Just-in-Time (JIT) – Introduction
Just-in-Time(JIT) technique tries to ensure that there are no zero inventories, and goods are produced or ordered only when they are needed. Hence the name, Just-in-Time. In actual practice zero inventories may not be possible but the term Just-in-Time states the direction in which lot size should be headed. Just In Time (JIT) is an inventory strategy implemented to improve the return on investment by reducing in-process inventory and its associated costs. The Just-in-Time inventory system is all about having “the right material, at the right time, at the right place, and in the exact amount.”
In the Just-in-Time inventory philosophy there are views with respect to how inventory is looked upon. Inventory is seen as incurring costs instead of adding value, contrary to traditional thinking. Under the philosophy, businesses are encouraged to eliminate inventory that doesn’t add value to the product. This system sees inventory as a sign of sub par management as it is simply there to hide problems within the production system. These problems include backups at work centers, lack of flexibility for employees and equipment, and inadequate capacity among other things.
The process is driven by a series of signals, or Kanban that tell production processes to make the next part. Kanban are usually simple visual signals, such as the presence or absence of a part on a shelf. When implemented correctly, Just-in-Time can lead to dramatic improvements in a manufacturing organization’s return on investment, quality, and efficiency. New stock is ordered when stock reaches the re-order level. This saves warehouse space and costs.
Main drawback of the just-in-time system is that the re-order level is determined by historical demand. If demand rises above the historical average planning duration demand, the firm could deplete inventory and cause customer service issues. To meet a 95% service rate a firm must carry about 2 standard deviations of demand in safety stock.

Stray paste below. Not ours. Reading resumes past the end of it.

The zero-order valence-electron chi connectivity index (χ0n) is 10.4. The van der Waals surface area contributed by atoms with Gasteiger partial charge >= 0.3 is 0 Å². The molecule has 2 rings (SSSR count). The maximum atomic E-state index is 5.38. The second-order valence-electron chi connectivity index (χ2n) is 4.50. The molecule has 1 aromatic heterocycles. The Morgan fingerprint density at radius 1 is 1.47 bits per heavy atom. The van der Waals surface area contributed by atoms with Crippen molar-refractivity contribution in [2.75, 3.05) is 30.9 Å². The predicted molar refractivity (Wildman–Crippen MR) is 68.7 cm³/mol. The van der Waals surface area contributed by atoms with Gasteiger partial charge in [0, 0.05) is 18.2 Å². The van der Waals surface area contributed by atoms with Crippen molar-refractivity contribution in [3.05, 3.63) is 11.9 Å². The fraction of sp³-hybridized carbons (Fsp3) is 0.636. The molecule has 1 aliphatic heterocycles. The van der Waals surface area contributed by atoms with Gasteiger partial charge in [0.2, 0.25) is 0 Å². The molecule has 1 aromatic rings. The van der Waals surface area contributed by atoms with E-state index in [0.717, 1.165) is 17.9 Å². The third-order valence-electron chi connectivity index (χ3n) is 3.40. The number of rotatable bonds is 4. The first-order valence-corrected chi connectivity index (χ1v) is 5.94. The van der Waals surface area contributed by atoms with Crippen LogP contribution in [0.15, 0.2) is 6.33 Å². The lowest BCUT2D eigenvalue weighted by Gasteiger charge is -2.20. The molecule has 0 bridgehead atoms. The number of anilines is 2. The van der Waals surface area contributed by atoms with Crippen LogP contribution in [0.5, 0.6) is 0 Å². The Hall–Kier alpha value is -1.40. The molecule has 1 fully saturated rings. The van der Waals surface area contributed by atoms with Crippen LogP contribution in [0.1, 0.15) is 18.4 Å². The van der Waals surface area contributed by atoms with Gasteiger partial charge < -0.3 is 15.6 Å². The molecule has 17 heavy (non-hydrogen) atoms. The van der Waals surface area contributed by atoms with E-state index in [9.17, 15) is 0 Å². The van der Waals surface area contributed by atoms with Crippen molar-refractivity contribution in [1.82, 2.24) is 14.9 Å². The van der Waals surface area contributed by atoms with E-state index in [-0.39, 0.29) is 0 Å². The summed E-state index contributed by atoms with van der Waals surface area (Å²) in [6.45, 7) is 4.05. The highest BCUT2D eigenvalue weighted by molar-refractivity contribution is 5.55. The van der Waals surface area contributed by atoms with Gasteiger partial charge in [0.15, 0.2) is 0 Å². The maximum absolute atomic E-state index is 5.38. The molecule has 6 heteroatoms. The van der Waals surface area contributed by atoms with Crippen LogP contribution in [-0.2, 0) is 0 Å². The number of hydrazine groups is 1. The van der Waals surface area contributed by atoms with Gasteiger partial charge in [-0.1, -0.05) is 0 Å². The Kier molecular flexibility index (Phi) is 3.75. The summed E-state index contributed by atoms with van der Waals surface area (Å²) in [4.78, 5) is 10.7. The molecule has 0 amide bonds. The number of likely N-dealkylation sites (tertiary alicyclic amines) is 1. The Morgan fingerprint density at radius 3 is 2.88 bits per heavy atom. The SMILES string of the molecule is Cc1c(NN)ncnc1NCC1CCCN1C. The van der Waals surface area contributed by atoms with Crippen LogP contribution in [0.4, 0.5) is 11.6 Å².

Salient Features of Just-in-Time (JIT)
- Reduce buffer inventory: Buffer inventory exists partly because a manufacturing workstation may breakdown and partly due to uncertain supply from suppliers. When these events happen, production in following workstation is disrupted unless there is an inventory on which they can draw. The amount of buffer inventory can be reduced if steps are taken to minimize machine breakdown and improve product quality. The purpose of just-in-time is to ensure that every workstation produces and delivers to the next workstation the right items in the right quantity at the right time; if this purpose is achieved there would be no need for buffer inventory.
- Decrease set-up costs: With computer controlled machine tools, set up involves simply inserting a new computer program into a machine. Thus, after the computer program has been created, the cost of setting up for all succeeding lots becomes trivial.
- Decrease procurement costs: Just-in-time also aims at decreasing procurement costs. Traditionally, procurement involved issuing requests for bids form many vendors, analyzing bids, placing an order with the best (usually the cheapest) vendor, and receiving and inspecting the incoming goods. As per the just-in-time philosophy companies now reduce the cost of each of these components by establishing relationships with one or two vendors for each item.
- Relation with customers: Just-in-time also aims at establishing permanent relationships with customers for automatic ordering. Some manufacturers have systems in which their salespersons automatically place orders from retailers or other customers on the basis of preset formulas that determine reorder time and quantities; this reduces the customers’ ordering costs and also cements a relationship between the customers and the manufacturer.